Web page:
Over nearly two decades of working with nonprofit organizations and their boards, I’ve come to realize that there’s nothing very new under the sun. Now, I’m not one for going with “well, that’s just the way it is” or “this is the way we do it because that’s the way we’ve always done it”. But to respond to a challenge, you have to identify it and name it. So, as an alternative approach, here are the 5 Things You’re Guaranteed to Hear From Board Members AND some alternatives to the traditional thinking that goes with them. And surprise! You’ll find they’re all interrelated…
1. Let’s get a celebrity to (speak at our event, join our board, etc)
At some point in the life of every nonprofit, a board member will believe they’ve pulled the proverbial rabbit out of the hat. They’ll share their best idea yet: Why don’t we get a celebrity who cares about our cause? Brilliant! This may be in response to attracting new board members, testimonials of the work but most often, as a compelling way to attract attendees for a fundraising event. This is, in fact, a terrific idea IF (and yes, that’s a big IF) you already have a celebrity that has been engaged with your organization, is passionate about your mission and is eager to be the marquee headliner helping you get folks to the table. Unfortunately, all too often I’ve seen well meaning boards go down the rabbit hole of searching out celebs only to find they’re not interested or interested in charging insanely high fees for their services.
The Alternative: Call me a realist and/or a cockeyed optimist but do you really want your attendance and engagement driven by a celebrity? What happens if next year you can’t pull in the same level of star-appeal? Why not do the work of highlighting the value of what you do? Share real and human stores of those impacted by their work (with their sign-off of course!) and let them be the stars of the show. They truly are.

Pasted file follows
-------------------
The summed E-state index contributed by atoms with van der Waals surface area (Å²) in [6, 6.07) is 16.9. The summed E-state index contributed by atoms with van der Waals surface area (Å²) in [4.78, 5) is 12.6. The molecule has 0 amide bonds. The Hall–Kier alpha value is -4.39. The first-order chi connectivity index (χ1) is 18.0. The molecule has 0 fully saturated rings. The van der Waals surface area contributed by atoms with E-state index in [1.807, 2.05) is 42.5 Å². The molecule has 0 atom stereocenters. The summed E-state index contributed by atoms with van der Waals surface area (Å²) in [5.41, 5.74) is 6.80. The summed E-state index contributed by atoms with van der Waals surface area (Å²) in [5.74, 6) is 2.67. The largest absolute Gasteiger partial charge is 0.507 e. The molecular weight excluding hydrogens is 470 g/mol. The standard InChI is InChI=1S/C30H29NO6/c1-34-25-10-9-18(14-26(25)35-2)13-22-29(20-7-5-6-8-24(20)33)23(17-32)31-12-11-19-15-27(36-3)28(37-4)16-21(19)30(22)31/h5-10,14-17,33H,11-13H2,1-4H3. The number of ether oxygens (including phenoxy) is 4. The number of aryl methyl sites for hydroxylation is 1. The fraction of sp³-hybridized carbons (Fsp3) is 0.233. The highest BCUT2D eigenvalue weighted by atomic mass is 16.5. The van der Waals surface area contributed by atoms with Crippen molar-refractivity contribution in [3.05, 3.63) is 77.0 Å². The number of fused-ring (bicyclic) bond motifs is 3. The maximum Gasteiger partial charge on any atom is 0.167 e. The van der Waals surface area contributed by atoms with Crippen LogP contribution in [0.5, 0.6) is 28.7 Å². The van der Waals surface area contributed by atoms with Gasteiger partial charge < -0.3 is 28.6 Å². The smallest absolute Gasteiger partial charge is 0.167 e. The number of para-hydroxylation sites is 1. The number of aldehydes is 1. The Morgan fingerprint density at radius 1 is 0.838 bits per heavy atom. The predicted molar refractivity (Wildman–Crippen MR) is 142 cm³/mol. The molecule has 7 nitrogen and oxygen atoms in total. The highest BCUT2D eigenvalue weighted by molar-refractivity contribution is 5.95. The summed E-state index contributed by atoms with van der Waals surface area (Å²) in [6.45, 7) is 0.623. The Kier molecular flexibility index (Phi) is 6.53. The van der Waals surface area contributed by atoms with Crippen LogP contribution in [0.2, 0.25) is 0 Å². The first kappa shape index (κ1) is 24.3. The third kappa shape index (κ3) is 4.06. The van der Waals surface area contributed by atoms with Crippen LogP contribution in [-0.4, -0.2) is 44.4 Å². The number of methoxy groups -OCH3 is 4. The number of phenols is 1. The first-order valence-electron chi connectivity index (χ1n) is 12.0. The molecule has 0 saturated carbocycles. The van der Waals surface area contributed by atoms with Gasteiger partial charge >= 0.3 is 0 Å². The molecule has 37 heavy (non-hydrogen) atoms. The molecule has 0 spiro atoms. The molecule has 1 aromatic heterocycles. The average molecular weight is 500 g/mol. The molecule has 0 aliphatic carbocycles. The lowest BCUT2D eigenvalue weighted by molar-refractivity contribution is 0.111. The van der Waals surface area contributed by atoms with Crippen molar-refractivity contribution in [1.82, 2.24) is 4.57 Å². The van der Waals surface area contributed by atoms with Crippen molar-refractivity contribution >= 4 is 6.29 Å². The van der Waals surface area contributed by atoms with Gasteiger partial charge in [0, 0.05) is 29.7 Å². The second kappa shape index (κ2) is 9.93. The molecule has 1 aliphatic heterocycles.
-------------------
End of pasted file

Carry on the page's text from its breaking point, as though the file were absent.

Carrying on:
2. Bill Gates would definitely support us
Closely related to the above is specificity around a particular celeb, uber-rich person or well-known philanthropist like Bill Gates, Warren Buffet, Jeff Bezos (or better yet his ex-wife McKenzie Scott). The Gates Foundation does so much that nonprofits are almost sure that if he just got to know them, the money would flow. Quite possible but then comes the inevitable question: Does anybody know Bill Gates or (fill in the blank)? Crickets. Does anybody know anybody that knows Bill Gates? Crickets again. And so it goes.
The Alternative: Successful board development and subsequent fundraising comes out of deep commitment to an organization and their mission. When individuals connect with an organization, engage with its mission and those it serves, three things are likely to happen: 1)They’re going to get involved 2) They’re going to get curious or 3) They’re going to say no thanks (sometimes more politely than others!) If the first happens, the potential exists for that individual to give at their highest levels out of a sense of connection and passion for the work. If the second does, it’s the beginning of possibility. And if the third does: NEXT! Take enough prospective donors through the journey and you won’t be looking for Bill Gates.
3. We need more wealthy donors
I’m not sure where it started but the prevailing myth is that in order to contribute to a nonprofit, one must be wealthy. As a hunch, this thinking probably originates with the fact that charitable work grew out of the Puritan idea of tithing and giving a percentage of one’s earnings to social causes. And to be able to spare these funds, individuals have to be wealthy. For more on that history, I highly recommend either of Dan Pallotta books Uncharitable or Charity Case (both are great reads). Regardless, this is an ongoing topic and a wish uttered by most board members, not to mention fundraisers and Executive Directors. “Does anybody know anyone really, really rich??